"There are some examples of tumors that change how they metabolize arginine, which in turn may make them vulnerable to certain treatments, including platinum chemotherapy and the novel investigational agent ADI-PEG 20. I'm trying to discover if there is a similar avenue to explore in these androgen-indifferent prostate cancers because, as mentioned earlier, they're sensitive to platinum-based chemotherapy. If there is a way to improve on outcomes with chemotherapy by targeting arginine metabolism and/or other metabolic vulnerabilities, it could greatly benefit patients."


The Road Ahead

At an academic center like University of Virginia, Viscuse hopes to do additional clinical work in various genitourinary malignancies, while expanding the clinical investigation platform through the clinical trials and translational studies in collaboration with basic scientists. He anticipates splitting his time between the clinic caring for patients with genitourinary cancers, and devoting time for clinical research.


"You have to know the clinical side to be a good investigator," said Viscuse. "One of the strengths clinicians bring to medical research is the clinical acumen of understanding what might be important to the patient, which complements the impressive work carried out by scientists in the lab. Important questions come up in the clinic, sparking research interests. That clinical component is essential to medical research."


Specifically, Viscuse wants to continue to work on prostate cancer with his mentors (who, in addition to Aparicio, include Daniel Frigo, PhD, at MD Anderson) and explore other grant options. "As we start to find answers to certain questions, new questions arise. There's always additional work to be done," he said.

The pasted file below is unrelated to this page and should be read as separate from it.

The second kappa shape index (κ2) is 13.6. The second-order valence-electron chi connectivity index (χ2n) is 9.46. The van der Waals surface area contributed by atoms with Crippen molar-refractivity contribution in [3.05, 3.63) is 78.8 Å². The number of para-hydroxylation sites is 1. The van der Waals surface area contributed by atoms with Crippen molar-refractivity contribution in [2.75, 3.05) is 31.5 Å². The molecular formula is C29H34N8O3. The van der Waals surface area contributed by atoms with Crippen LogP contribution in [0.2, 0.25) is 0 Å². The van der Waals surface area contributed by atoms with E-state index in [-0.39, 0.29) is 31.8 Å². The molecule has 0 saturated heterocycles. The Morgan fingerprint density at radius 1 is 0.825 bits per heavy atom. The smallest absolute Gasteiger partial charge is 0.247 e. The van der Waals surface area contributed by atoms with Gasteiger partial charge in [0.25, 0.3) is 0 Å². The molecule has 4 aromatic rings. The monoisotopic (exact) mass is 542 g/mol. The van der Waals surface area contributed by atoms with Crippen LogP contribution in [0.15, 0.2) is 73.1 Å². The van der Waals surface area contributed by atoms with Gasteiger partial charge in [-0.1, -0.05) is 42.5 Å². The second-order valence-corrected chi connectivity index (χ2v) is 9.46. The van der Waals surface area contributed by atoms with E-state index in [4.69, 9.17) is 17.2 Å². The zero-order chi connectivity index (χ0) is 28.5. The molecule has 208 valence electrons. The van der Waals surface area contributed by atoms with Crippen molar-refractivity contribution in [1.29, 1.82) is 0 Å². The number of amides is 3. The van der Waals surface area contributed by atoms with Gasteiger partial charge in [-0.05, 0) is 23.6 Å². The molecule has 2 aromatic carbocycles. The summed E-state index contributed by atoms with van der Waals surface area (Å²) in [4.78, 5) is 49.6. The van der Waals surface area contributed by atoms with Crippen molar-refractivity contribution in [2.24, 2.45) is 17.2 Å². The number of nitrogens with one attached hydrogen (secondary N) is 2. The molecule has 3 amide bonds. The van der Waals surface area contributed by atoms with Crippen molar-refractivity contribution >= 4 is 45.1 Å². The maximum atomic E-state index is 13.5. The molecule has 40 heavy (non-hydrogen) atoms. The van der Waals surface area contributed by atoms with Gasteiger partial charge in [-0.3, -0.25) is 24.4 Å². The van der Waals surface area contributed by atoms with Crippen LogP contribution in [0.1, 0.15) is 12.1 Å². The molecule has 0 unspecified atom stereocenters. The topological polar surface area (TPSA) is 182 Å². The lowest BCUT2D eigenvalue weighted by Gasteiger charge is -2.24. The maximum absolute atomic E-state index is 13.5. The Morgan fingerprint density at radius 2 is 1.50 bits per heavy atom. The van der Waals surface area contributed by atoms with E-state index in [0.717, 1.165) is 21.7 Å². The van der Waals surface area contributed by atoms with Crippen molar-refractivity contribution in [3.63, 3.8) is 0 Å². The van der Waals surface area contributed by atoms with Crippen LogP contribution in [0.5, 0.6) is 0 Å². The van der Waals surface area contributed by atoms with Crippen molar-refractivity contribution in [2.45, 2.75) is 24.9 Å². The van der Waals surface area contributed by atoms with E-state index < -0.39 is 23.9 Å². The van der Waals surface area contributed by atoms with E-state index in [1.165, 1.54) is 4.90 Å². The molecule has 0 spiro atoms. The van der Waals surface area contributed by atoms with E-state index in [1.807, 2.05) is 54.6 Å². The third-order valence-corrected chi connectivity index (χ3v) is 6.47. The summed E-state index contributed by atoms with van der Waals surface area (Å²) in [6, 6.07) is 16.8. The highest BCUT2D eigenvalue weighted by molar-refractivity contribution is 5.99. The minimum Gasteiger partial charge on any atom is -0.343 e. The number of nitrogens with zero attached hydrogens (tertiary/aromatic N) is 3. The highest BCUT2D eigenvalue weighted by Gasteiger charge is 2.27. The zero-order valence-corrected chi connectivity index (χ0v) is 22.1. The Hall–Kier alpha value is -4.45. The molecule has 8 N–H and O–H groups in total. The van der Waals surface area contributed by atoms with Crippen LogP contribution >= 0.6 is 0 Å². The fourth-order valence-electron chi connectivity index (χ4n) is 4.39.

Extremely hopeful his work in metabolism will yield a more successful ability to treat patients with aggressive variant prostate cancer, Viscuse believes cancer metabolism has the potential to be a new pillar of cancer treatment, in the same way immunology and immunotherapy came onto the scene and was a real game-changer.


"The more we learn about metabolism and the better we get at assessing and targeting it, the greater chance we have at seeing metabolism as another pillar of therapy that we can exploit in some of these tumors," Viscuse stressed. "After all, if you were listening to scientists years ago, many weren't talking about the immune system. It was kind of a niche arena, until it led to significant therapeutic advances in oncology. Metabolism may do the same by offering similarly important avenues of therapeutic opportunities. We just need to keep working on it."


Valerie Neff Newitt is a contributing writer.